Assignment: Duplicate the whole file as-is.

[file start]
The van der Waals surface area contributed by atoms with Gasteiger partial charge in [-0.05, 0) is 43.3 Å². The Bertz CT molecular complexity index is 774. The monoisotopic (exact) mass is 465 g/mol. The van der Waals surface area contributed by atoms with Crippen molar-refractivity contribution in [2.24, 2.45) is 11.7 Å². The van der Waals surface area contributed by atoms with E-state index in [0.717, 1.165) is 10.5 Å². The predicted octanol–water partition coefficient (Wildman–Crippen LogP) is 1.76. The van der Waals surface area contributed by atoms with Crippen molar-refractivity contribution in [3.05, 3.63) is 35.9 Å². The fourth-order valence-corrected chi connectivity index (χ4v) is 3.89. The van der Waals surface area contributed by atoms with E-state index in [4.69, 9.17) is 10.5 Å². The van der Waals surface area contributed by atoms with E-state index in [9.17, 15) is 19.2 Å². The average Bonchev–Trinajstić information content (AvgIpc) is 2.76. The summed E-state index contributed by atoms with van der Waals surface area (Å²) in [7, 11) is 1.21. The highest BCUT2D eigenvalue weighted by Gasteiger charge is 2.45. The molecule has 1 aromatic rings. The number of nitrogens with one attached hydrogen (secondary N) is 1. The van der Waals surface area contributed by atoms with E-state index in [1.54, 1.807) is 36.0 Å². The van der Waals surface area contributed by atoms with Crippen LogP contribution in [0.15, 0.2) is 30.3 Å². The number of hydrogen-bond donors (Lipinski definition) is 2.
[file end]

The van der Waals surface area contributed by atoms with Gasteiger partial charge in [-0.05, 0) is 43.3 Å². The Bertz CT molecular complexity index is 774. The monoisotopic (exact) mass is 465 g/mol. The van der Waals surface area contributed by atoms with Crippen molar-refractivity contribution in [2.24, 2.45) is 11.7 Å². The van der Waals surface area contributed by atoms with E-state index in [0.717, 1.165) is 10.5 Å². The predicted octanol–water partition coefficient (Wildman–Crippen LogP) is 1.76. The van der Waals surface area contributed by atoms with Crippen molar-refractivity contribution in [3.05, 3.63) is 35.9 Å². The fourth-order valence-corrected chi connectivity index (χ4v) is 3.89. The van der Waals surface area contributed by atoms with E-state index in [4.69, 9.17) is 10.5 Å². The van der Waals surface area contributed by atoms with E-state index in [9.17, 15) is 19.2 Å². The average Bonchev–Trinajstić information content (AvgIpc) is 2.76. The summed E-state index contributed by atoms with van der Waals surface area (Å²) in [7, 11) is 1.21. The highest BCUT2D eigenvalue weighted by Gasteiger charge is 2.45. The molecule has 1 aromatic rings. The number of nitrogens with one attached hydrogen (secondary N) is 1. The van der Waals surface area contributed by atoms with E-state index in [1.54, 1.807) is 36.0 Å². The van der Waals surface area contributed by atoms with Crippen LogP contribution in [0.15, 0.2) is 30.3 Å². The number of hydrogen-bond donors (Lipinski definition) is 2.